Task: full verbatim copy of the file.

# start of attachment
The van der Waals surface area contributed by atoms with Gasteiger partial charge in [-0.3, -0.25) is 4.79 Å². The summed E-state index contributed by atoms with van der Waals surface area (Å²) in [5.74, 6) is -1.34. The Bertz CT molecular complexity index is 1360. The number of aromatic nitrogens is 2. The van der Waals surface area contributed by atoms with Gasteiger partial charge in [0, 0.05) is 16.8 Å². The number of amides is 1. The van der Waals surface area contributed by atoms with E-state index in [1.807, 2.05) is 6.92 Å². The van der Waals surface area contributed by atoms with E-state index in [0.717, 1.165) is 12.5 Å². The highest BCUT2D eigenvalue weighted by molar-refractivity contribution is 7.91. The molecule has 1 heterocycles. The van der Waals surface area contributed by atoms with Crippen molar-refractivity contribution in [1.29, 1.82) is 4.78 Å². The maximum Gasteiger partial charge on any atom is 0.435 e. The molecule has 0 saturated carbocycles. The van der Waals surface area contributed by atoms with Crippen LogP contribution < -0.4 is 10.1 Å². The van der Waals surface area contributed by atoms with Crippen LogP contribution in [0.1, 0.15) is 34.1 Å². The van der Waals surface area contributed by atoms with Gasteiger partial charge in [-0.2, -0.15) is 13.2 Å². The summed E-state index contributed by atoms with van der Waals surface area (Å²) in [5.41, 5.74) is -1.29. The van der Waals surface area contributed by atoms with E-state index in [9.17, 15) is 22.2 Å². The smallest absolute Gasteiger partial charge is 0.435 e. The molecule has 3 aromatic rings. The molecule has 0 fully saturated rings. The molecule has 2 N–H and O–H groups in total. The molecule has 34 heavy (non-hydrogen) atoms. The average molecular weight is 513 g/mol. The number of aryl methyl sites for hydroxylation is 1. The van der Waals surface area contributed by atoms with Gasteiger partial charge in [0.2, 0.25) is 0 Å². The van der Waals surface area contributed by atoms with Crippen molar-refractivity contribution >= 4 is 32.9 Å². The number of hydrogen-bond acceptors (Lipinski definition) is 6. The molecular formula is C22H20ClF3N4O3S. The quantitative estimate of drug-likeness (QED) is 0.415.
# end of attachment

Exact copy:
The van der Waals surface area contributed by atoms with Gasteiger partial charge in [-0.3, -0.25) is 4.79 Å². The summed E-state index contributed by atoms with van der Waals surface area (Å²) in [5.74, 6) is -1.34. The Bertz CT molecular complexity index is 1360. The number of aromatic nitrogens is 2. The van der Waals surface area contributed by atoms with Gasteiger partial charge in [0, 0.05) is 16.8 Å². The number of amides is 1. The van der Waals surface area contributed by atoms with E-state index in [1.807, 2.05) is 6.92 Å². The van der Waals surface area contributed by atoms with E-state index in [0.717, 1.165) is 12.5 Å². The highest BCUT2D eigenvalue weighted by molar-refractivity contribution is 7.91. The molecule has 1 heterocycles. The van der Waals surface area contributed by atoms with Crippen molar-refractivity contribution in [1.29, 1.82) is 4.78 Å². The maximum Gasteiger partial charge on any atom is 0.435 e. The molecule has 0 saturated carbocycles. The van der Waals surface area contributed by atoms with Crippen LogP contribution < -0.4 is 10.1 Å². The van der Waals surface area contributed by atoms with Crippen LogP contribution in [0.1, 0.15) is 34.1 Å². The van der Waals surface area contributed by atoms with Gasteiger partial charge in [-0.2, -0.15) is 13.2 Å². The summed E-state index contributed by atoms with van der Waals surface area (Å²) in [5.41, 5.74) is -1.29. The van der Waals surface area contributed by atoms with E-state index in [9.17, 15) is 22.2 Å². The smallest absolute Gasteiger partial charge is 0.435 e. The molecule has 3 aromatic rings. The molecule has 0 fully saturated rings. The molecule has 2 N–H and O–H groups in total. The molecule has 34 heavy (non-hydrogen) atoms. The average molecular weight is 513 g/mol. The number of aryl methyl sites for hydroxylation is 1. The van der Waals surface area contributed by atoms with Gasteiger partial charge in [0.2, 0.25) is 0 Å². The van der Waals surface area contributed by atoms with Crippen molar-refractivity contribution >= 4 is 32.9 Å². The number of hydrogen-bond acceptors (Lipinski definition) is 6. The molecular formula is C22H20ClF3N4O3S. The quantitative estimate of drug-likeness (QED) is 0.415.